It refers to the consulting, technological, or managerial services provided by an employee.
Assemblies, mining, and manufacturing are not considered professional facilities since the money earned falls under the recipient’s head wage.
For Section 194J, non-compete fees refer to the payment paid in cash or kind in exchange for an arrangement prohibiting the individual from exchanging any patent, license, contract, trademark, know-how, commercial or business rights, technique, or information that may be used anywhere for manufacturing, production, or any other provisional operation.
For this section, royalty refers to payment in exchange for:
- Transfer in ownership of a patent, an invention, a magic formula, a blueprint, a concept, or a trademark.
- Making use of an invention, a blueprint, a patent, and so forth.
- Sharing all details about the use of an invention, copyright, algorithm, or another similar item.
- Equipment is used or has the right to be used for agricultural, research, or commercial purposes.
- Transfer of rights to published works, experimental discoveries, documentaries, or videotapes for radio broadcasting, with little allowance for their sale, presentation, or dissemination.
TDS deduction is also available under Section 194J in the following cases, as determined by the department’s case laws and circulars:
- In hospitals, medical services are given.
- Film artists owe publicity companies professional fees.
- Amount paid to management firms and HR consulting firms.
- Companies pay registrars to exchange their data.
Consequences of non-deduction or late deduction
The below are the repercussions of failing to deduct TDS or failing to pay TDS to the income tax authorities after it has been deducted:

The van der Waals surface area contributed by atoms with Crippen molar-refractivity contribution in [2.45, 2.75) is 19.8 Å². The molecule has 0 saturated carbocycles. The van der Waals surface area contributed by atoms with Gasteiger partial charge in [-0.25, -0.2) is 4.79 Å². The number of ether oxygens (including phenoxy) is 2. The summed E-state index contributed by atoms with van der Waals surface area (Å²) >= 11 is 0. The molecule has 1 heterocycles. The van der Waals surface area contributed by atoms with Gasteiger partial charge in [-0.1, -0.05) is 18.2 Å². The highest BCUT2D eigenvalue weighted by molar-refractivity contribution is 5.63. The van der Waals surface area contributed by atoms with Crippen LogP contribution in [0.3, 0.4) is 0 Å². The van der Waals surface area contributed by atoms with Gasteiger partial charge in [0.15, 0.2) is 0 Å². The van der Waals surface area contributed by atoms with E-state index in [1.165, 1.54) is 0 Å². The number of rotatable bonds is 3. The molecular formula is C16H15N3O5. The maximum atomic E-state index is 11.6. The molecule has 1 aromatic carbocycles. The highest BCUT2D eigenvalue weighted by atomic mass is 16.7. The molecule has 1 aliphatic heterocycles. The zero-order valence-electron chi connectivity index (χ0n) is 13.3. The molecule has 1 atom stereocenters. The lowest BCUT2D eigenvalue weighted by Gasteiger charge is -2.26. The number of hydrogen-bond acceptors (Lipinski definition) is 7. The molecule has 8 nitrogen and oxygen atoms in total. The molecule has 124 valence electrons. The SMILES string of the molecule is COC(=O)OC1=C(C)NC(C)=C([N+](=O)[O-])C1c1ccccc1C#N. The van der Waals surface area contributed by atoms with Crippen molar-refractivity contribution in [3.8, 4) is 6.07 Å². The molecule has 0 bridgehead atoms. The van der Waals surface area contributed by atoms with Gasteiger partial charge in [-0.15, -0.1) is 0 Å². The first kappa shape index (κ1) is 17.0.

Disallowance of expenditure:
- When measuring benefit or expense in the year in which the cost is claimed, 30% of the expenditure would be disallowed.
- In the year in which TDS is withheld and billed to the income tax authority, the disallowed spending will be recovered.
Interest on deduction failure:
- Failure to deduct TDS: 1% per month/part of a month from the day such tax was supposed to be deducted before the date of actual deduction.
- Failure to pay or deposit TDS- The taxpayer refused to pay or deposit the withheld TDS to the income tax department after it was deducted. From the day on which the tax was withheld before the date of payment to the state, the interest rate will be 1.5 percent a month/part of the month.
Section 194J – FAQs
Q1. How to verify tax deducted under 194J?
You can check your TDS data by getting Form 16 from the deductor or using TRACES or the income tax efiling page to get Form 26AS.
Q2. What is section 194J?
TDS is expected to be deducted from any individual who pays payments to any resident person for listed facilities, according to Section 194J. TDS, however, is to be withheld at a rate of 10% until the volume of payment in a year reaches Rs.30,000/-.
Q3. When is Section 194J not applicable?
The following are the exceptions to the applicability of section 194J:
When an agent or HUF makes a payment for personal reasons only.
Where a charge is given to a contractor or subcontractor who is not a member of the United States.
Where the gross payout (either in one go or over the financial year) does not surpass Rs. 30000.
Q4. How to claim TDS under section 194J?
If the TDS is excluded under section 194J and the payee’s gross net income for the year is less than the taxable income, the payee can demand a refund of the TDS by filing an income tax return.
Q5. Is TDS applicable on legal charges?
Yes, TDS is levied on legal fees if the total sum reaches INR 30,000 in a given fiscal year.